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Malloy simulates action, GOP simulates opposition

Governor Malloy’s strategy for re-election seems to be to pretend that Connecticut’s economy is improving so much that he can plaster the state with spending proposals and tax rebates — the supposedly popular things that were done by his predecessors in previous election years and brought state government to the desperate financial condition they bequeathed him.

But Connecticut’s mood is so sour because economic recovery here is only pretense, and there may be some political risk in telling people who are struggling that they are really doing well.

Also pretense is the budget surplus the governor touts. Even a Democratic state senator, Stonington’s Andrew Maynard, acknowledged the other day that the surplus is largely a matter of the $560 million borrowed by state government in October in the name of complying with generally accepted accounting principles. “There is no surplus,” Maynard said. There is even less surplus if the long neglect of the state pension fund is counted.

Meanwhile, despite the governor’s boosterism, bipartisan estimates project that state taxes won’t produce enough revenue to cover current spending levels in the next two years — that deficits are ahead.

The governor’s ideas are not all bad. Indeed, he would put more of the supposed surplus into the reserve and pension funds than leaders of the Republican minority would. But he does not believe that any of Connecticut’s policy premises are profoundly mistaken. He will support more of the same — in some cases much more — and will charge off in a dozen more pursuits that will simulate action without producing change.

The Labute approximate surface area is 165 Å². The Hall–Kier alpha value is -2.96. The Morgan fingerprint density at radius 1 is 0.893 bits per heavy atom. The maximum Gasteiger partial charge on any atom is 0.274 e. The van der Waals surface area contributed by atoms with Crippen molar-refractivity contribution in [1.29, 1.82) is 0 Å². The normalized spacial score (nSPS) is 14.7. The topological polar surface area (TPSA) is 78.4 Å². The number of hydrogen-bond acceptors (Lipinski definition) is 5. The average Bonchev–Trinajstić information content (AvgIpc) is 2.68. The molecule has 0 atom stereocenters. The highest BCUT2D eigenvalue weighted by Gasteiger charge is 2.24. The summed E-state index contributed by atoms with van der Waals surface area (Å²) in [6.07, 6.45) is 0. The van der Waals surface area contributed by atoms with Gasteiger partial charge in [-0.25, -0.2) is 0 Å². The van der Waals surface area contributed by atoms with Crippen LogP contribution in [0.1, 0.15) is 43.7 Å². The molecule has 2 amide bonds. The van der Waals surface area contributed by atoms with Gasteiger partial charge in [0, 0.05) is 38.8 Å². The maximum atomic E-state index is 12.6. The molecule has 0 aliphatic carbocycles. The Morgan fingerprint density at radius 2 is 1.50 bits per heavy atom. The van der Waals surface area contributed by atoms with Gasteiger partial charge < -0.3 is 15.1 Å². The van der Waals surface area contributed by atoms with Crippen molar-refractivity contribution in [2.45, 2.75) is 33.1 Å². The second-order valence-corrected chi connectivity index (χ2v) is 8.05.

Meanwhile the strategy of the Republican candidates for governor figures that the state’s continuing economic decline and Malloy’s unpopularity will be enough to defeat him. The Republicans have no more to say than the governor about mistaken premises and policies.

For example, the Republican nominee from four years ago, former Ambassador Tom Foley, says he’ll freeze discretionary spending and try to reduce the sales tax a little, though mandatory spending alone drives the state budget up every year. Foley does not explain how a sales tax cut is to be financed, and the meek hope of a little reduction in the sales tax is not likely to persuade anyone that state government’s direction will be changed.

No, Republicans will continue in the same direction, just not quite as fast.

But while there will be more pretense in the state budget, at least there will be no more in campaign financing in Connecticut, as the Democrats, sensing their vulnerability, squeeze political contributions from nearly everyone with a selfish financial stake in state government — contractors, utilities, applicants for government funding, and so forth, “public financing” exclusively for the political establishment.

The humiliation here can be shared among Democrats but much falls on former state Sen. Donald DeFronzo of New Britain and former state Rep. Chris Caruso of Bridgeport, who wrote the reform legislation when they chaired the General Assembly’s Government Administration and Elections Committee.

The other day the Journal Inquirer sought comment from them about the party’s betrayal of campaign finance reform. Both refused to discuss the issue, DeFronzo having become the Malloy administration’s commissioner of administrative services and Caruso an employee of the state Labor Department.

Reform is nice in principle but a patronage job pays the bills.

Chris Powell is managing editor of the Journal Inquirer in Manchester.